China's foreign minister called on Washington not to support Taiwan's independence

Wang said that the recent elections in Taiwan have not changed the fact that the island is an integral part of China, and that the biggest challenge in Sino-US relations is the issue of "Taiwan independence".

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Photo: Reuters
Photo: Reuters
Disclaimer: The translations are mostly done through AI translator and might not be 100% accurate.

Chinese Foreign Minister Wang Yi told American national security adviser Jake Sullivan today that official Washington should remain committed to not supporting Taiwan's independence.

According to the ministry's statement, Wang said that the recent elections in Taiwan did not change the fact that the island is an integral part of China, and that the biggest challenge in Sino-American relations is the issue of "Taiwan independence".

The Chinese foreign minister added that both sides should use the upcoming 45th anniversary of the establishment of diplomatic relations as a chance to "reflect on past experiences and treat each other as equals instead of adopting a condescending attitude."

Both sides should be "committed to mutual respect, peaceful coexistence and win-win cooperation, building a correct way for China and the US to interact," Wang said.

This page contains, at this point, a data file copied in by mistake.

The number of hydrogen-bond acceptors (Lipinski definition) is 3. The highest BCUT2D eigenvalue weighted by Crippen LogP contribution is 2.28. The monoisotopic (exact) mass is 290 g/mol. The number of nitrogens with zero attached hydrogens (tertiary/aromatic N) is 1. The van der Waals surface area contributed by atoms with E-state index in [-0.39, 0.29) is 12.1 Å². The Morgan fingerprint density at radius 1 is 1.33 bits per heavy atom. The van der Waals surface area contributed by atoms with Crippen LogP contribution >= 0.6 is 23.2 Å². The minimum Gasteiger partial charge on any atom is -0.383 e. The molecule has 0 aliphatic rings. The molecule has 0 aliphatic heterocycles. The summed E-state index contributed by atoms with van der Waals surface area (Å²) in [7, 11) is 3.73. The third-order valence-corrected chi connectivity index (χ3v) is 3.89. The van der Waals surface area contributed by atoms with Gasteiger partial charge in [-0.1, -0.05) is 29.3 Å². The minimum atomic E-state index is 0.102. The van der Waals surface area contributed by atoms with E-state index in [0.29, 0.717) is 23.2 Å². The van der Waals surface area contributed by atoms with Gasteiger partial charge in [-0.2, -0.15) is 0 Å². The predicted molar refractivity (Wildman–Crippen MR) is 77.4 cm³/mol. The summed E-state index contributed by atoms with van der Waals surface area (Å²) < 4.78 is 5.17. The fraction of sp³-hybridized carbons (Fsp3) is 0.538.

Both sides agreed that the two presidents will maintain regular contacts, provide strategic guidance on bilateral relations and promote exchanges between the US and China in various fields and levels, the Chinese ministry said.

In the near future, the two countries will establish a joint working group on cooperation in the fight against drug trafficking and hold the first China-US dialogue on artificial intelligence as early as this spring.

US President Joseph Biden said that he does not support Taiwan's independence, but that US law requires a clear defense of the island and that official Washington views any threat to Taiwan with "serious concern".

Wang and Sullivan met in Bangkok yesterday and today, with both governments hailing their talks as "sincere, concrete and constructive".

In today's statement from the White House regarding today's meeting, it was emphasized that Sullivan conveyed to the other side the importance of maintaining peace and stability in that region.

Sullivan pointed out that although Washington and Beijing are in global competition, both sides must "prevent it from turning into conflict or confrontation."

In addition to the Taiwan issue, the two officials touched on other issues, including Russia's war against Ukraine, the Middle East, North Korea, the South China Sea and Myanmar, the statement said.

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